5G has ushered in the “augmented technician” era. Tested across a range of business sectors, this experiment involves providing a technician with a pair of augmented reality glasses that are designed to use 5G to support them in their role, as well as to expand the size and scope of the work carried out. Engie has signed the first co-innovation agreement meaning that its technicians will have their work supported by remote expert assistance.
Remote Expertise Through Glasses
Technicians can call upon a remote expert to guide them through complex jobs. They are given smart glasses (with an HD camera) that are linked to a dedicated app on their 5G smartphone called “Mon Intervention dans ma Poche” (“My Job in my Pocket”). Experts can be consulted via a conference portal on the app, and the camera and 5G technology means they can see what the technician is seeing in real time, with no delays. The experts can then provide assistance and advice using visual indications, as these gestures are immediately shown in the technician’s field of vision.
Augmented technicians are already a reality, and the experience is now being enhanced by blockchain building blocks with new features.
This solution showcases how augmented reality can be used in professional contexts, as well as the strength of 5G. Orange is developing this solution in partnership with AMA, a specialist in assisted reality and interactive remote collaboration. To enhance the experience of both technicians and experts, Orange is integrating new blockchain and IoT technology building blocks into the AMA service, which has already been rolled out and is currently operational.
Recordings Stored and Traced
The first usage scenario to be explored focuses on “notarizing jobs,” which means recording and authenticating them as evidence in the event of a dispute, explains Philippe Delbary, Innovation Director in charge of Future of Work program. The video files are hosted on the Cloud and linked to a hash — a unique security key or signature — stored on the Archipels blockchain platform, a new member of Alliance Blockchain France (ABF). Generated at source, this reference hash confirms the authenticity and integrity of the file and, by extension, the job carried out. If even one pixel of the video changes, the hash changes too. This means a comparison can be made to determine whether the file is corrupted. The service was initially developed and tested on the Archipels private blockchain, as part of a partnership with Engie. It is likely that it will eventually interface with other platforms, such as the future ABF open blockchain platform, co-created by Orange and Docaposte.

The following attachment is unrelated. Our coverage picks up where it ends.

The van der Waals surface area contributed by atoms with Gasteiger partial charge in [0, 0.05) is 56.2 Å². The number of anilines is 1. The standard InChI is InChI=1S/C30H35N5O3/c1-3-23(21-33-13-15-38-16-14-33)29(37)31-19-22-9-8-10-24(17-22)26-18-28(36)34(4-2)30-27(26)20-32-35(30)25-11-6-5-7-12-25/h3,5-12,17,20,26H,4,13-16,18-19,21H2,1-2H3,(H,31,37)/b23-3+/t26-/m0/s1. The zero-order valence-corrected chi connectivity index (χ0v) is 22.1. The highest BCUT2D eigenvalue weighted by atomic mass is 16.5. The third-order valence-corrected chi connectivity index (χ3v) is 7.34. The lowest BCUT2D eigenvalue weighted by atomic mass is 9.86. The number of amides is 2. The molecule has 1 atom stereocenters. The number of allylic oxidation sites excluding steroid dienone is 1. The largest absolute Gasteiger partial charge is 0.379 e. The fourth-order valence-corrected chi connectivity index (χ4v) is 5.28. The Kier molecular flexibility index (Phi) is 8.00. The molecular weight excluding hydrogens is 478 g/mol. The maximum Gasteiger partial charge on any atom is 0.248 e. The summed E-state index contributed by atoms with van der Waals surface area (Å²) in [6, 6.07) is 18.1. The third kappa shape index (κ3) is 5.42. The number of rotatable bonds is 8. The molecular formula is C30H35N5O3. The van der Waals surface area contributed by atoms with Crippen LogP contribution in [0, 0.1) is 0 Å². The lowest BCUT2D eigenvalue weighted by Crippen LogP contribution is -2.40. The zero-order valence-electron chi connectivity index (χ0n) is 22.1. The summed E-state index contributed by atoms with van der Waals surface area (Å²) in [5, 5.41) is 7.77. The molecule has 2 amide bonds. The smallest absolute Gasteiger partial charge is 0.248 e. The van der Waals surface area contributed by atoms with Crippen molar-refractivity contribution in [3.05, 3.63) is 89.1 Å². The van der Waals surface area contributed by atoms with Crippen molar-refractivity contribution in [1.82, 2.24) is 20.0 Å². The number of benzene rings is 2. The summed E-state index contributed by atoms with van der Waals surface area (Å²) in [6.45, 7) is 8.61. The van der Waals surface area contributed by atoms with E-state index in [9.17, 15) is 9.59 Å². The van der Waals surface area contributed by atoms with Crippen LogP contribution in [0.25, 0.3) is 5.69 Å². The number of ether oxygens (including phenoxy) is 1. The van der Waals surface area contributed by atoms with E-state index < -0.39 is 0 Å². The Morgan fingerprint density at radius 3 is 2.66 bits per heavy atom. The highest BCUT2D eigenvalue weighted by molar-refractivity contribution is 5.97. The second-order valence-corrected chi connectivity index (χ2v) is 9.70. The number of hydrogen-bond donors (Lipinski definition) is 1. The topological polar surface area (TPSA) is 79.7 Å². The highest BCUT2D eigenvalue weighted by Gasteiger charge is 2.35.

Other Uses Being Studied
Notarizing is the first example of how blockchain technology can contribute specifically to jobs carried out by technicians. Other applications could follow. Orange Research teams are working on an extension to this solution that focuses on delegating responsibility. This would mean removing the restrictions that subcontractor technicians sometimes face, which prevent them from taking action and can lead to the work being terminated before it is complete. “In this case, it would be possible for a remote expert to give permission to the technician in the form of a token registered on the blockchain and placed into the technician’s smartphone wallet, before the work is notarized.”
Another potential use is to link the work recordings, photos and report to the digital twin of the relevant machine. This helps to maintain a history of the work carried out by ensuring that information is not lost. It can also allow other technicians to practice complex procedures before carrying out the work on site.